Here’s an example of an ineffective tactic for tackling fare evasion.
A marketing campaign run by a despised company, trying to get fare evaders to feel guilty about not paying for a crappy service? A service which they actually pay for, through their taxes, apparently without getting value-for-money?
The Age this week reported a Metlink study showing that one in five people on Melbourne trams didn’t have a valid ticket, with trains at 9.8% and buses at 9.2%. (As is typical, the original report wasn’t made available online by The Age, Metlink or the government, which is annoying for nerdy people like me).
The Victorian government responded by criticising the previous government for its soft approach to enforcement. ‘We need to get tough with fare evaders because we need every cent available to go into improvements across the network for the benefit of all passengers,’ they said turgidly. The Age seems to advocate a similarly punitive approach. In an editorial called ’Fare dodgers owe us all, big time‘, they blamed fare evaders for their abdication of social responsibility, and suggested the government should increase fines as London did.
Sure, it’s a shitty thing to do, not buying a ticket. But with a recently released study showing that ticket inspectors are particularly loathed (again, study not easily available), a hardline approach will compound negative perceptions of public transport, perhaps even encouraging disgruntled passengers to take on the system. And don’t we want people to feel proud of the city and its assets, not fearful and resentful?
Unsurprisingly, it’s difficult to find figures on the rates of ticket inspectors letting passengers off fines, but I’ve heard that it’s hard to talk yourself out of the fine. Most of the apparently ‘softness’ of enforcement seems to be inspectors not having time to check everyone’s tickets So the government’s suggestion of inspectors finally ‘cracking down’ on fare evasion seems a bit lame.
Metlink’s 2009 Revenue Protection Plan outlines the main reasons for fare evasion: inadvertent fare evasion, opportunism, ‘game theory’ (a simple calculation that savings of fare evasion will outweigh the costs of a possible fine) and service dissatisfaction. So while, increase in fines might have some impact on the game theorists, given that fines are already quite high, any benefit would be outweighed by its negative impact on attitudes to using public transport.
The best way to tackle fare evasion is to make it easier for people to buy a ticket, and more difficult for them not to. It’s likely that a significant portion of the reported fare evaders do so inadvertently: passengers may have bought a ticket but not validated, or been thwarted by overcrowding, faulty cards, broken ticketing machines that don’t accept notes, a confusing fare system, or the lack of note accepters on trams. Inadvertent fare evasion would be reduced by making the ticketing system more reliable and comprehensible, as well as reducing overcrowding.
As for deliberate fare evasion, opportunism is obviously a basic prerequisite—if you knew you’d be checked you’d buy a ticket. This is why the rate of fare evasion for trams is lowest—you have to pass the driver to get on. Having more staff on trams, trains, and train stations would practically eliminate opportunistic fare evasion. But not more ticket inspectors. If public transport is to be a relaxing and enjoyable experience, we need staff on trams, train stations, and trains to help out not just by checking tickets but by giving us information, as well as looking after public safety and helping the less-abled where necessary.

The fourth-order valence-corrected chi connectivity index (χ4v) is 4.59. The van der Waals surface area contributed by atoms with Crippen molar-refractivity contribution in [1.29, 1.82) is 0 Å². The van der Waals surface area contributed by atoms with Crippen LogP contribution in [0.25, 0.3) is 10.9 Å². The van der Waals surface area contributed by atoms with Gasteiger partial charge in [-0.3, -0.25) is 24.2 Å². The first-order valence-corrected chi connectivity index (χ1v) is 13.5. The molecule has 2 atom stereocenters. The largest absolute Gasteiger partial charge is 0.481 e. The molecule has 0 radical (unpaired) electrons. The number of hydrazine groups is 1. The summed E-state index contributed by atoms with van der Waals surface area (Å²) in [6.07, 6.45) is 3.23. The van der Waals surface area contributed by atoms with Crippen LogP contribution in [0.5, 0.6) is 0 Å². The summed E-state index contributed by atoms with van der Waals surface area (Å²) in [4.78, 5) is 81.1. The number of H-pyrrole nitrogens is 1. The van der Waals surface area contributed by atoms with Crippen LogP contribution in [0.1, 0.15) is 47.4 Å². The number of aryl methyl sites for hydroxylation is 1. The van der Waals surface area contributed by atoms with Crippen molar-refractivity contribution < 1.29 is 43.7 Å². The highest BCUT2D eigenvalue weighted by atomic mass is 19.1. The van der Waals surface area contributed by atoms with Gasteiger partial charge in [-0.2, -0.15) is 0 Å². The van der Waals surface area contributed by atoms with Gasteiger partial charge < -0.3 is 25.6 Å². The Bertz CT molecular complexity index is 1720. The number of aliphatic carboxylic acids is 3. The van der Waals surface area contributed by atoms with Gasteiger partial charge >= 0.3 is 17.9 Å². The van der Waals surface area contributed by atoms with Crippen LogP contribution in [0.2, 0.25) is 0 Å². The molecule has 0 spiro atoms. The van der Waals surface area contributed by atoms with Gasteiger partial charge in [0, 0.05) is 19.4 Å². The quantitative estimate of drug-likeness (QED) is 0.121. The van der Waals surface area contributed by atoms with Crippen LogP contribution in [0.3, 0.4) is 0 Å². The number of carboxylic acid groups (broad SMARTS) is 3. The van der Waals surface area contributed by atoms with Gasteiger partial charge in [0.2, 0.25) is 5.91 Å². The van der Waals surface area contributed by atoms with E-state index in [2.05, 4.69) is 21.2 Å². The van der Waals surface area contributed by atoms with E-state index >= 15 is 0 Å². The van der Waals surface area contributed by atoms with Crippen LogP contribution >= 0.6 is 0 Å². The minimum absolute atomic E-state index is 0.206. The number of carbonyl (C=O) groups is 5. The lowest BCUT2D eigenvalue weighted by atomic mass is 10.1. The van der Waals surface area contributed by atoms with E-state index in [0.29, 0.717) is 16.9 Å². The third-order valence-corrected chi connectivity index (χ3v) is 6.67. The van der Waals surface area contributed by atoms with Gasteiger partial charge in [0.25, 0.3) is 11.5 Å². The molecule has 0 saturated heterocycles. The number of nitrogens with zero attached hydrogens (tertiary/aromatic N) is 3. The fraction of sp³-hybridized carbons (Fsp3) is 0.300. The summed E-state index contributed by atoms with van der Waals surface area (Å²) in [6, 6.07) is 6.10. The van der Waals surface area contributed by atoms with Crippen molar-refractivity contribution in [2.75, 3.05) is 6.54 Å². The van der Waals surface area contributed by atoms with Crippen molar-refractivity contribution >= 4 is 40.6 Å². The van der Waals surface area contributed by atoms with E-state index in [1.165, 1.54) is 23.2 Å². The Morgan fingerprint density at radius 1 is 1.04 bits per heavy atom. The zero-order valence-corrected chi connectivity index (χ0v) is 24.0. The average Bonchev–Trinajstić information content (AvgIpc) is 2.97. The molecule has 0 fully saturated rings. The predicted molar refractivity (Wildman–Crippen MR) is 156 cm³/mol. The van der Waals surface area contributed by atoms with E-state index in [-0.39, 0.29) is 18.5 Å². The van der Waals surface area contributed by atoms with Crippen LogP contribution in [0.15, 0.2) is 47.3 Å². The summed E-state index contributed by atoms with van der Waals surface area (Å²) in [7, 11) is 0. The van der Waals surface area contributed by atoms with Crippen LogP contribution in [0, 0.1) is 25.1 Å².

Service dissatisfaction also contributes to the decision to fare evade. Given the often appalling service people receive on trains (late, overcrowded, don’t arrive at all), or trams (packed in like sardines), they’re less likely to feel guilty about fare evading. Why should they, when their pride and trust in the public transport system is at rock bottom? So another way of reducing fare evasion would be to actually get serious about improving the system. Similarly, some people taking short trips feel that their tickets are overpriced; a way to tackle this would be to reintroduce short trip fares (the previous state government got rid of the city saver), or create a more incremental pricing system.
The government’s statement that they need to get tough on fare evaders so they can throw the money back into the system for our benefit is laughable. The way the system is set up now is far from efficient and mainly serves the interest of private operators. Their monthly fines for poor performance are capped and consistently less than their profits; therefore there is little incentive for improvement.
The operators also know that once they’ve won the franchise, they’ve pretty much got the government under their thumb, because no matter how bad they are, there are severe political costs attached to terminating the contract and risking disruption of an essential public service.
What’s more, under privatisation, separate operators have little stake in coordinating the system so it works better over all. The result is a limited span of hours, and transport ‘black holes’ in outer suburban areas, which also tend also to be less well-off, creating a self-perpetuating circle of transport disadvantage. When a public authority, on the other hand, manages public transport, less profitable routes are able to be subsidised by profits from the popular routes, so the overall system is better networked with more equitable coverage.
The state government’s promised central public transport authority is a start, and may improve planning and coordination. However, without getting rid of privatisation, it’s difficult to imagine a future in which people can go anywhere they want, easily, without using a car.